Have you ever found yourself in a situation with an older client who can’t seem to remember anything any more? You may have known the client over a number of years and feel responsible. But you are at a loss now. What are you supposed to do with this client? She’s pleasant and just loves you. But you are worried.

You are pretty sure your client is experiencing a slow, but steady cognitive decline. She has a daughter in another state but maybe she isn’t paying attention to what is going on with mom. She has a son she’s not close to, though he lives in the same area she does. You asked her once if she had someone to be her agent, her power of attorney. She hadn’t gotten around to that yet.

No one acts. No one insists that your client choose a relative or friend and sign the Durable Power of Attorney document. She says he doesn’t want to talk about it and you just back off and never mention it again. You suspect she may have Alzheimer’s disease, from your experience with your own family member.

Here is what can happen to your client.

She steadily loses judgment about what is a good thing to spend money on or invest in; therefore, bad decisions happen. We have observed savvy and intelligent clients who were once financially comfortable start falling for obvious scams. They buy worthless coins or stamps or fly-by-night property investments that take their money and disappear. Perhaps no one knows because the elder is in the secrecy habit. Time passes and the client’s cognitive ability declines even more. There is no stopping dementia caused by Alzheimer’s disease.   The predators find an easy mark. As long as there is cash to spend or credit cards to run up, the elder keeps getting into deeper and deeper trouble. Unquestionably, financial decimation can result.

These situations are real. Here at AgingInvestor.com, we’re in the consulting business. We have talked to the families of elders who have probably been impaired for years, hearing them say they wished someone had done something sooner. No one but the financial professional knew what the client had nor where his money was going. The family thought the elder’s finances were fine. Now, with too much drained out by excessive giving, the family may well end up having to support their aging relative just at the time when extensive care is needed and the expense of it skyrockets.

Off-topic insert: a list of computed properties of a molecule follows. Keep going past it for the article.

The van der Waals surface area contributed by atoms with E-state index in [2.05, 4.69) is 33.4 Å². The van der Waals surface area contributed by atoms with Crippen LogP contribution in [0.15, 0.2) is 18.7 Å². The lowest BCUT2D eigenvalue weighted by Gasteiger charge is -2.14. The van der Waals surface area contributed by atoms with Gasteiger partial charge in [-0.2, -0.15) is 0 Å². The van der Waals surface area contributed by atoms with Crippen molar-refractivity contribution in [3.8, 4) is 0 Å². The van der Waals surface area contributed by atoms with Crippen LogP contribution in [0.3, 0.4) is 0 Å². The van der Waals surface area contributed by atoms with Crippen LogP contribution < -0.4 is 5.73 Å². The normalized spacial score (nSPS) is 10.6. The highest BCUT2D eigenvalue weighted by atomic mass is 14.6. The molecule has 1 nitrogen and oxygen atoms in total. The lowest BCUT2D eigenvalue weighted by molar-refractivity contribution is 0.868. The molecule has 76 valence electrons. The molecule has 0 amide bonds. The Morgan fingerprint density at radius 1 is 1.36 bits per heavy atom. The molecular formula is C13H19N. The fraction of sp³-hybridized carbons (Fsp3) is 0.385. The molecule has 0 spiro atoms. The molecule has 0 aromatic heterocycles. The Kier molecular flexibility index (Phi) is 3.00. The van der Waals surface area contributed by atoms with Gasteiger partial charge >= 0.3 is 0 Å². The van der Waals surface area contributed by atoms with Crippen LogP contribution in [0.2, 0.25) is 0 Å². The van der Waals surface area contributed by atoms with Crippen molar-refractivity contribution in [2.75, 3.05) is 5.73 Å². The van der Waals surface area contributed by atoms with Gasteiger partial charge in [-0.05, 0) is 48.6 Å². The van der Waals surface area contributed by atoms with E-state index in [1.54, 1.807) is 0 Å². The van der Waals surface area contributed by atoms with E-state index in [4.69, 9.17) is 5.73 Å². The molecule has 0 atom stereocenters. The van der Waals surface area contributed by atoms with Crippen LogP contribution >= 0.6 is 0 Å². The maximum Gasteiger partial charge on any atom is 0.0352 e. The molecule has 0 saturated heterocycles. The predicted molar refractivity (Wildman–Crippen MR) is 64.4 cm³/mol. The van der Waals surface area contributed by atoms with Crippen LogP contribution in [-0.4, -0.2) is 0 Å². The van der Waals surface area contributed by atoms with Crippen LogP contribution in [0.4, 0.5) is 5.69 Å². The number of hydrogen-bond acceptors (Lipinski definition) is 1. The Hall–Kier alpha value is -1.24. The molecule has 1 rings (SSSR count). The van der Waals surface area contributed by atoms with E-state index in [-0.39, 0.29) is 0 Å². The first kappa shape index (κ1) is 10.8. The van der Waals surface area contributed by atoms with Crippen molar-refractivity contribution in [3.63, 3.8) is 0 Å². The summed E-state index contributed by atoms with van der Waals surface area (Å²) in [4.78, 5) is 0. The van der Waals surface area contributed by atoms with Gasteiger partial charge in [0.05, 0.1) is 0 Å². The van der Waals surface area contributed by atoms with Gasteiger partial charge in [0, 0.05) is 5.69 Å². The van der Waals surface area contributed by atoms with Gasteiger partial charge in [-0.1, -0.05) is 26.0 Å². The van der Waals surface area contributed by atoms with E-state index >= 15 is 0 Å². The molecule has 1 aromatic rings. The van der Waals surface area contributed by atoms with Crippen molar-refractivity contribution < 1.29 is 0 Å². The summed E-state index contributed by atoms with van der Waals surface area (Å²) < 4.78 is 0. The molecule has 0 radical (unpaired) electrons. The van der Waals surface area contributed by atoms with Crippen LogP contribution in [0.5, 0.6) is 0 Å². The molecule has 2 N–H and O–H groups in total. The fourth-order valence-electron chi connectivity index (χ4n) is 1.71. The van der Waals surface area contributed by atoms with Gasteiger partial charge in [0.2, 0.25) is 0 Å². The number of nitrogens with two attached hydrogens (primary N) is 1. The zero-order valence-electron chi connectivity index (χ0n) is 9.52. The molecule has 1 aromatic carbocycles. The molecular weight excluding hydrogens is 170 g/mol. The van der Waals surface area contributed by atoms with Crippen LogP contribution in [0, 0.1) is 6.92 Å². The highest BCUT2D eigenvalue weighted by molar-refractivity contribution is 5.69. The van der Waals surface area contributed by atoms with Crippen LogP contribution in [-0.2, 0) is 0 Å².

How do you prevent the worst? By engaging in discussion with your client’s family or appointed other early in your relationship. If you have an ongoing connection with that trusted person in your client’s life, you stand a better chance of protecting her from dumb and destructive decisions if her mind starts to go, later on in life. Even if you can’t imagine how a perfectly alert, intelligent person could get dementia, it happens to millions of people as they live longer. 5.6 million of them are diagnosed with the disease right now in the U.S. alone. The risk rises with age.

If you have never had conversations with your older clients’ families, now is the time to start. You need to educate your client about the importance of having someone else named by her for you to reach out to if she gets sick or has an accident.

You need to develop the skill of conducting family meetings while each client is fully competent. Even if a client has a few memory lapses now it is not too late to have a meeting with family to figure out the path forward in case of trouble ahead. This is a “soft skill” every advisor needs. If you want to learn how to conduct a family meeting or get better at this, you can learn the techniques in a hour.

Putting these skills to work takes some practice. It is especially important to know what to do when a client’s family is difficult, or there is a history of conflict among them. That’s tricky and you will need some outside help. Get a one hour accredited crash course on conducting successful family meetings by clicking here.

 

By Carolyn Rosenblatt, RN, Elder Law Attorney, & Dr. Mikol Davis, Gerontologist co-founders of AgingInvestor.com

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